Born in France, from Vietnamese parents, I was originally trained as a scientist (Ecole Polytechnique X84, PhD University of Paris), and made a few fundamental contributions to the fields of Artificial Intelligence and Image Processing, detailed in The Geometry of Multiple Images (MIT Press, with Olivier Faugeras).
In the mid eighties, my life was transformed by the wilderness of mountains. As a climber, and then mountain guide, I was initially interested in photography as a means to communicate to people who weren't there the wonders I had seen on the high peaks of the Alps.
To reach a large public, in 1995, I created my first website, the popular "Mountain Gallery". Shortly afterwards, my mountaineering images appeared in magazines in six countries and the book Souvenirs from high places, a history of mountaineering photography closed with two of my photographs. The Mountain Gallery was later expended into this website.
Although I am no longer involved in difficult technical climbing, this dynamic, participatory approach to photography continues these days with travels, which have taken me to five continents. I am fortunate that my work could span an immense geographic range, from the top of the coldest mountain on the earth to under tropical seas.
In 1993, another turning point happened. Attracted by the proximity of Yosemite - and its famous cliffs - I found my way to the University of California, Berkeley for what was originally planned as a short stay. There, inspired by the rich tradition of American landscape photography, I learned to use the large format camera. In the process, I happened to create what many consider to be the primary technical resource for large format photography on the internet. The more contemplative approach that this type of exacting and demanding photography promotes, and the extremely detailed photos it produces are perfect in making the viewer feel part of the landscape.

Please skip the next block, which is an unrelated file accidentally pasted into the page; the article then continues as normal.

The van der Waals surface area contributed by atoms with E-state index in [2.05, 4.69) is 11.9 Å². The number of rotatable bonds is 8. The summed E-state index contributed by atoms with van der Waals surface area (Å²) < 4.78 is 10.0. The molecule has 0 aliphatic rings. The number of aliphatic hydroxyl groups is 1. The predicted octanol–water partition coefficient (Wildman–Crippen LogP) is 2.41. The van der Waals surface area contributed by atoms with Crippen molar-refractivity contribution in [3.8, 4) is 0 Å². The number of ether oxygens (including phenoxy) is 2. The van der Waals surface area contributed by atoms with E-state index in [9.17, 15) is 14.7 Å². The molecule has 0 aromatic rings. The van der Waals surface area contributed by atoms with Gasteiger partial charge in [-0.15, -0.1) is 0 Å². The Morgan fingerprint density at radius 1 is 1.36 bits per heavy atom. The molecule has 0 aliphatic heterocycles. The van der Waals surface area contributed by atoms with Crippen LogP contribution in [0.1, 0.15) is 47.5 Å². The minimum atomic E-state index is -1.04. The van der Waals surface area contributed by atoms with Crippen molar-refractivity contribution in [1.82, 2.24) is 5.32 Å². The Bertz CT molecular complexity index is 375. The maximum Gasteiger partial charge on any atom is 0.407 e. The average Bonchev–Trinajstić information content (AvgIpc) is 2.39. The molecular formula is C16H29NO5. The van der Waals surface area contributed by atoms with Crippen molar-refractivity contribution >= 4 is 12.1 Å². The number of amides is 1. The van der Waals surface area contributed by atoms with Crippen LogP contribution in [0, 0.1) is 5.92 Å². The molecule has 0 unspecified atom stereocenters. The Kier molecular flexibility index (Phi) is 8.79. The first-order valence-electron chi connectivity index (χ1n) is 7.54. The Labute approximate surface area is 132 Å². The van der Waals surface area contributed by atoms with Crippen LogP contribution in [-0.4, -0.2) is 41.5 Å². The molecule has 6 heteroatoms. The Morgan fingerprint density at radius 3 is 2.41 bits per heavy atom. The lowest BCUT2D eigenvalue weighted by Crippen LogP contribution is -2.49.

At that same time, I felt in love with the National Parks, and set out for a monumental nature photography project that had not been completed by anyone at that time: photographing all of them with a large format camera, which I felt would be the only way to do justice to their beauty. To complete the project, I made my home in the San Francisco Bay Area. My years of experience of outdoor adventuring proved useful when exploring the backcountry of many Parks in a variety of ways ranging from hiking in trail-less terrain with a 70-lbs backpack - needed to survive in the wilderness while operating a 5x7 camera -, to paddling kayaks and canoes.
Although I am still creating new images for what will most likely be a lifetime pursuit, by the summer of 2002, I reached the milestone of photographing in large format each of the 58 National Parks at least once when I set up my camera on the Great Kobuk Sand Dunes in Arctic Alaska (see picture). In 2009, Ken Burns and Dayton Duncan featured me as one of the few living characters in the PBS film The National Parks: America's Best Idea.
A Bubbling Brook City Beneath the Sea Sunrise Lake French Aqueducts
Patient Bear Success Blue Sky, Blue Water Mirrored Lake and Mountain Reflecting Lake
Waterfall Divided The Turn Ahead Trees Banding Together Streaming Light
Red Rowboat Fishing Fleet Captain's Wheel Full Mast
Mt. Rushmore Farmland Fence Winding River Snow Covered Trees
Winter's Edge Golden Mountain Peak Stone Bridge Winter's Tree
Ice Valley Canyon View Hilly Lookout Round Peg, Square Hole
River Though Rocks and Trees Hills at Sunset Ocean Sunset Narrow Waterfall
Dawn at Shore Side Rolling Foothills Purple Sunset Reflection Sunset Liberty
Clay Waterfall O Faithful Mountain Stream Tree of Knowledge
Wetlands The Tree of Autumn Thankful and Hungry Bear Serine Mountain Range
Desert Mountain Range Starry Starry Night Framed Desert Looking Across NYC